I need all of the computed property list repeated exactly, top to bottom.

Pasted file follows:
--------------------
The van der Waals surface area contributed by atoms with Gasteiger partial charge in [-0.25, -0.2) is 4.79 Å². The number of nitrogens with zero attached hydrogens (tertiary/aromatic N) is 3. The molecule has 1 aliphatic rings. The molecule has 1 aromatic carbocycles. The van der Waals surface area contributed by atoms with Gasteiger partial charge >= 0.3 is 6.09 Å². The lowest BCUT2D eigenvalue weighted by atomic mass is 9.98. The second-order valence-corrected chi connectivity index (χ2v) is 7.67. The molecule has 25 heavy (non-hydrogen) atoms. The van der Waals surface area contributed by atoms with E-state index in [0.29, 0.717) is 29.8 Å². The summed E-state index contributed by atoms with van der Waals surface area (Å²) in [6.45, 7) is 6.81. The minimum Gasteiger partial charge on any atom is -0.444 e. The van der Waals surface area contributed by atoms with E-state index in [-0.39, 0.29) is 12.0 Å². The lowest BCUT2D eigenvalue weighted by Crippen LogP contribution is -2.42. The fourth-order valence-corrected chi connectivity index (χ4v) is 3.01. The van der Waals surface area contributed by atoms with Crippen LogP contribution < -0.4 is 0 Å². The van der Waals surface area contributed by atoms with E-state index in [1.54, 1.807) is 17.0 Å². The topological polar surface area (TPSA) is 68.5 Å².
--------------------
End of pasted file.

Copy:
The van der Waals surface area contributed by atoms with Gasteiger partial charge in [-0.25, -0.2) is 4.79 Å². The number of nitrogens with zero attached hydrogens (tertiary/aromatic N) is 3. The molecule has 1 aliphatic rings. The molecule has 1 aromatic carbocycles. The van der Waals surface area contributed by atoms with Gasteiger partial charge >= 0.3 is 6.09 Å². The lowest BCUT2D eigenvalue weighted by atomic mass is 9.98. The second-order valence-corrected chi connectivity index (χ2v) is 7.67. The molecule has 25 heavy (non-hydrogen) atoms. The van der Waals surface area contributed by atoms with E-state index in [0.29, 0.717) is 29.8 Å². The summed E-state index contributed by atoms with van der Waals surface area (Å²) in [6.45, 7) is 6.81. The minimum Gasteiger partial charge on any atom is -0.444 e. The van der Waals surface area contributed by atoms with E-state index in [-0.39, 0.29) is 12.0 Å². The lowest BCUT2D eigenvalue weighted by Crippen LogP contribution is -2.42. The fourth-order valence-corrected chi connectivity index (χ4v) is 3.01. The van der Waals surface area contributed by atoms with Crippen LogP contribution < -0.4 is 0 Å². The van der Waals surface area contributed by atoms with E-state index in [1.54, 1.807) is 17.0 Å². The topological polar surface area (TPSA) is 68.5 Å².